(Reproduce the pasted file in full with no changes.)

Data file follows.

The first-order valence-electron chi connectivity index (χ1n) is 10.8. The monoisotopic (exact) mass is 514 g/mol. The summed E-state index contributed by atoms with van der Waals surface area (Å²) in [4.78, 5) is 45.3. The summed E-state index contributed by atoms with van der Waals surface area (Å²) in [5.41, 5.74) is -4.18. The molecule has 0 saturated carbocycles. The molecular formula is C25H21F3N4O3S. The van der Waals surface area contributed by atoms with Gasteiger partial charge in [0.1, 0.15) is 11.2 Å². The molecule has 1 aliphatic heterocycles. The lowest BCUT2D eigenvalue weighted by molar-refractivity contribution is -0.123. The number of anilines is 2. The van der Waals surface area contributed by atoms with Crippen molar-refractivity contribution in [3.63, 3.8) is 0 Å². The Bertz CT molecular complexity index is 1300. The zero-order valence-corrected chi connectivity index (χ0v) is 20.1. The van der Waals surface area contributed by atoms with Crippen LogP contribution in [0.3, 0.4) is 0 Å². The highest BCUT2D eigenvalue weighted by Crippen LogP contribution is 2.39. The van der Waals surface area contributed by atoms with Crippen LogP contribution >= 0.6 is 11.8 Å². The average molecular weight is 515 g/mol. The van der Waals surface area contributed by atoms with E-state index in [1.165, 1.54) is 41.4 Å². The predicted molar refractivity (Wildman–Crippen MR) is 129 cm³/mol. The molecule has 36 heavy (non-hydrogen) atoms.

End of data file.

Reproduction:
The first-order valence-electron chi connectivity index (χ1n) is 10.8. The monoisotopic (exact) mass is 514 g/mol. The summed E-state index contributed by atoms with van der Waals surface area (Å²) in [4.78, 5) is 45.3. The summed E-state index contributed by atoms with van der Waals surface area (Å²) in [5.41, 5.74) is -4.18. The molecule has 0 saturated carbocycles. The molecular formula is C25H21F3N4O3S. The van der Waals surface area contributed by atoms with Gasteiger partial charge in [0.1, 0.15) is 11.2 Å². The molecule has 1 aliphatic heterocycles. The lowest BCUT2D eigenvalue weighted by molar-refractivity contribution is -0.123. The number of anilines is 2. The van der Waals surface area contributed by atoms with Crippen molar-refractivity contribution in [3.63, 3.8) is 0 Å². The Bertz CT molecular complexity index is 1300. The zero-order valence-corrected chi connectivity index (χ0v) is 20.1. The van der Waals surface area contributed by atoms with Crippen LogP contribution in [0.3, 0.4) is 0 Å². The highest BCUT2D eigenvalue weighted by Crippen LogP contribution is 2.39. The van der Waals surface area contributed by atoms with Crippen LogP contribution >= 0.6 is 11.8 Å². The average molecular weight is 515 g/mol. The van der Waals surface area contributed by atoms with E-state index in [1.165, 1.54) is 41.4 Å². The predicted molar refractivity (Wildman–Crippen MR) is 129 cm³/mol. The molecule has 36 heavy (non-hydrogen) atoms.